United States District Court, M.D. Georgia, Macon Division
MARC T. TREADWELL, District Judge.
This action involves a dispute between a franchisor and franchisee of Stevi B's Pizza Buffet restaurants. Before the Court is the Plaintiff's motion for preliminary injunction to stop the Defendants from using Stevi B's trademarks. (Doc. 10). The Court held a hearing on the Plaintiff's motion on August 19, 2014. For the following reasons, the motion is GRANTED.
I. FINDINGS OF FACT
Based on the evidence produced prior to and during the hearing, and for the purpose of ruling on the Plaintiff's motion for preliminary injunction, the Court finds as follows:
The Stevi B's business model consists of family restaurants specializing in all-you-can-eat pizza and salad buffets prepared in accordance with particular recipes and procedures. (Doc. 1, ¶¶ 6, 7; Doc. 11-1, ¶¶ 4, 5). This business model and related intellectual property rights are licensed to others through written franchise agreements. In exchange for these rights, franchisees agree to pay their franchisor a recurring royalty based on a percentage of their gross receipts. (Doc. 1, ¶ 8; Doc. 11-1, ¶ 6).
The Plaintiff acquired the Stevi B's business model and associated trademarks in 2007 from Stevi B's Enterprises, Inc., a nonparty to this case. Through this transaction, the Plaintiff also received an assignment of Stevi B's Enterprises's then-existing franchise agreements and contract rights, which included the Franchise Agreement with Mykull Enterprises as well as the lease and sublease for the shopping center space in which the Defendants' restaurant operates. (Doc. 1, ¶¶ 9-10, 14; Doc. 11-1, ¶¶ 7-8). Mykull Enterprises's obligations under the Franchise Agreement were personally guaranteed by Defendant Michael Ellis, who previously executed a written guaranty to that effect. (Doc. 1, ¶ 11; Doc. 1-1 at 73-76; Doc. 11-1, ¶ 10).
Termination of the Franchise Agreement ends the Defendants' right and license to use the Stevi B's business system and related trademarks. (Doc. 1, ¶¶ 17-18; Doc. 1-1 at 51-52; Doc. 1-2 at 3, 5; Doc. 11-1, ¶ 14). The Franchise Agreement's terms provide that it "shall terminate automatically upon delivery of written notice of termination" to the Defendants if, in pertinent part,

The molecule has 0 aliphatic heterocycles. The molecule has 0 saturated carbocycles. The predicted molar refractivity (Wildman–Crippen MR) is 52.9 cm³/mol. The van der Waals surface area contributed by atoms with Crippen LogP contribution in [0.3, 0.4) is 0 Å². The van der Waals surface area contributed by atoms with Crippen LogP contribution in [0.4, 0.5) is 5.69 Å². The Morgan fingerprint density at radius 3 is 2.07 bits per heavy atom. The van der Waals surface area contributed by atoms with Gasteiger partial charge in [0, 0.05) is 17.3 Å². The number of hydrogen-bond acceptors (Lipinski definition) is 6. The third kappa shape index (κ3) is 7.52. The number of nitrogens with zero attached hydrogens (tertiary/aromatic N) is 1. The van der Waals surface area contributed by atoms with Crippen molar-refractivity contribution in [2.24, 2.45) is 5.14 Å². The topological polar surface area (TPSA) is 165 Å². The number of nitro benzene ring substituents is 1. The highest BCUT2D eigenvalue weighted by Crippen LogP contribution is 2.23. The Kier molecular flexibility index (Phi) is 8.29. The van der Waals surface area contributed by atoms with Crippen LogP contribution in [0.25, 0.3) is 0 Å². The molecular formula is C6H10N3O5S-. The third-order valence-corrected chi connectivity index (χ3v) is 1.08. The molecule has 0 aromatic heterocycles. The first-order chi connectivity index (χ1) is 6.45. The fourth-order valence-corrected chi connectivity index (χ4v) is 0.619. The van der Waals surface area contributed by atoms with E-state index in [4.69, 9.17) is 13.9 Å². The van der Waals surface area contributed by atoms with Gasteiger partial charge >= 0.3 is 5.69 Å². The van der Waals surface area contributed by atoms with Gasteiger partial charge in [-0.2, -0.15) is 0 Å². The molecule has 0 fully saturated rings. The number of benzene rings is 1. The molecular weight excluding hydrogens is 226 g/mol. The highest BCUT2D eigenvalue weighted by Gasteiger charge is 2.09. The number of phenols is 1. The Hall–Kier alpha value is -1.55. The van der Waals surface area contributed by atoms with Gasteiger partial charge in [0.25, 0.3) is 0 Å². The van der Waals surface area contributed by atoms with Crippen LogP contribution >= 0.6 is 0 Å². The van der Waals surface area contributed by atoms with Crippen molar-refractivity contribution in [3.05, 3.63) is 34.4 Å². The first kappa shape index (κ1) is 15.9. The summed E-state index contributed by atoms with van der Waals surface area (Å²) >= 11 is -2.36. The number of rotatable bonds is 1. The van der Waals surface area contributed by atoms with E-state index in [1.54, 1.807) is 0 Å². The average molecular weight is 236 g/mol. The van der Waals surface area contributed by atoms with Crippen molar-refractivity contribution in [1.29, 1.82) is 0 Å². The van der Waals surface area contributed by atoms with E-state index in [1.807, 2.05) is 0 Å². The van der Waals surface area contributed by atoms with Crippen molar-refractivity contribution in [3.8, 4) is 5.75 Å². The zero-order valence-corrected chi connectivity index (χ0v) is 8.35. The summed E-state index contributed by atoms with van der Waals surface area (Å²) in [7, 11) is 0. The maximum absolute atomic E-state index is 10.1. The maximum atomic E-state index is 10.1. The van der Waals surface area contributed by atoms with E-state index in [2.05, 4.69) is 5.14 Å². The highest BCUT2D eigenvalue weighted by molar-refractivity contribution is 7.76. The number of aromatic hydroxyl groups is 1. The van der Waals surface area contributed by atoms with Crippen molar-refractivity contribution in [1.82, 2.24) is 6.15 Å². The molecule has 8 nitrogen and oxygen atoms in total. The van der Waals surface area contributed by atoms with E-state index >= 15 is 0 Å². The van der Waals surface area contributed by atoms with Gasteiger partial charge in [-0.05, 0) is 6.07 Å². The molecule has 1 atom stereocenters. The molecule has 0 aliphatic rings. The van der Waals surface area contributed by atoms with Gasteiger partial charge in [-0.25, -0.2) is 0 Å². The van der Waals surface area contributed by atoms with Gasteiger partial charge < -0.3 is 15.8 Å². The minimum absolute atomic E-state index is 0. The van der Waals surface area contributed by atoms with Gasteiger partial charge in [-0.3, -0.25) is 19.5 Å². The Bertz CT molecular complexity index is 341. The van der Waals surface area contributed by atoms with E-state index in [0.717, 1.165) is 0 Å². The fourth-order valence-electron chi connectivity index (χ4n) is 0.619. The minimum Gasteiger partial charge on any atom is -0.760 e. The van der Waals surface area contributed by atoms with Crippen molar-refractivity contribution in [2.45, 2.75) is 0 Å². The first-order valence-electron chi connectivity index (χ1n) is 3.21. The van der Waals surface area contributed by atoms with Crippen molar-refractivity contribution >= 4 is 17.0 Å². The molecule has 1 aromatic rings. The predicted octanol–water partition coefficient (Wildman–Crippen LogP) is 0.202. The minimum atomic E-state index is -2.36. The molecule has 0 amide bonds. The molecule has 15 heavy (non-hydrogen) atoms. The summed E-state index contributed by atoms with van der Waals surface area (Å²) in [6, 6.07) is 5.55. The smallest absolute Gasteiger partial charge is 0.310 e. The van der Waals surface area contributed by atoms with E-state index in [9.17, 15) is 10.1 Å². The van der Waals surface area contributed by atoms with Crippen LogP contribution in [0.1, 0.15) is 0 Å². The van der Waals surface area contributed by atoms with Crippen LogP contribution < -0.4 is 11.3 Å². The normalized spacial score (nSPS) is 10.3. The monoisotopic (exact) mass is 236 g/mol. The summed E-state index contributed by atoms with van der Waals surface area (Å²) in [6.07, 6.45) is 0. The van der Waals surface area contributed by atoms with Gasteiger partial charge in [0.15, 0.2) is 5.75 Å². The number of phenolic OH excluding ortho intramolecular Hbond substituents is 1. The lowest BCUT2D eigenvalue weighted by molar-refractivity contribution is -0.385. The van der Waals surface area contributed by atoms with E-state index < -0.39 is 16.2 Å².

the Defendants fail two or more times within a year to comply with the terms of the Agreement, regardless of whether these failures are corrected after they receive notice of the breach (Doc. 1-1 at 48, § XVI. B. 11.);
the Defendants become insolvent or commit any affirmative act of insolvency (Doc. 1-1 at 48, § XVI. B. 8.);
a final judgment against the Defendants remains unsatisfied for 30 days or more (Doc. 1-1, § XVI. B. 8.); or
a lawsuit to foreclose any lien or mortgage against the restaurant premises or equipment is filed against the Defendants and is not dismissed within 30 days (Doc. 1-1 at 48, § XVI. B. 8.).
Moreover, the Agreement automatically terminates without further action by the Plaintiff or notice to the Defendants if the Defendants fail or refuse to pay royalty fees due to the Plaintiff. (Doc. 1-1 at 49, § XVI. C. 1.).
On April 28, 2014, the Plaintiff notified Ellis it was terminating the Franchise Agreement. (Doc. 1-3; Doc. 11-1, ¶¶ 12, 16). According to the notice, termination was authorized at that time because the Defendants
have not operated the franchised business in accordance with the franchise agreement on two or more occasions in the prior year; (2) have deceived [the Plaintiff] concerning [their] actual sales and, when caught, failed to account to [the Plaintiff] for the unreported revenues; 3) are insolvent; and (4) have pending against [them] one or more lawsuits seeking to foreclose a lien or mortgage against [their] business premises or equipment.
(Doc. 1, ¶ 16; Doc. 1-3 at 3; Doc. 11-1, ¶ 13). Despite the letter of termination, the Defendants continue to operate the ...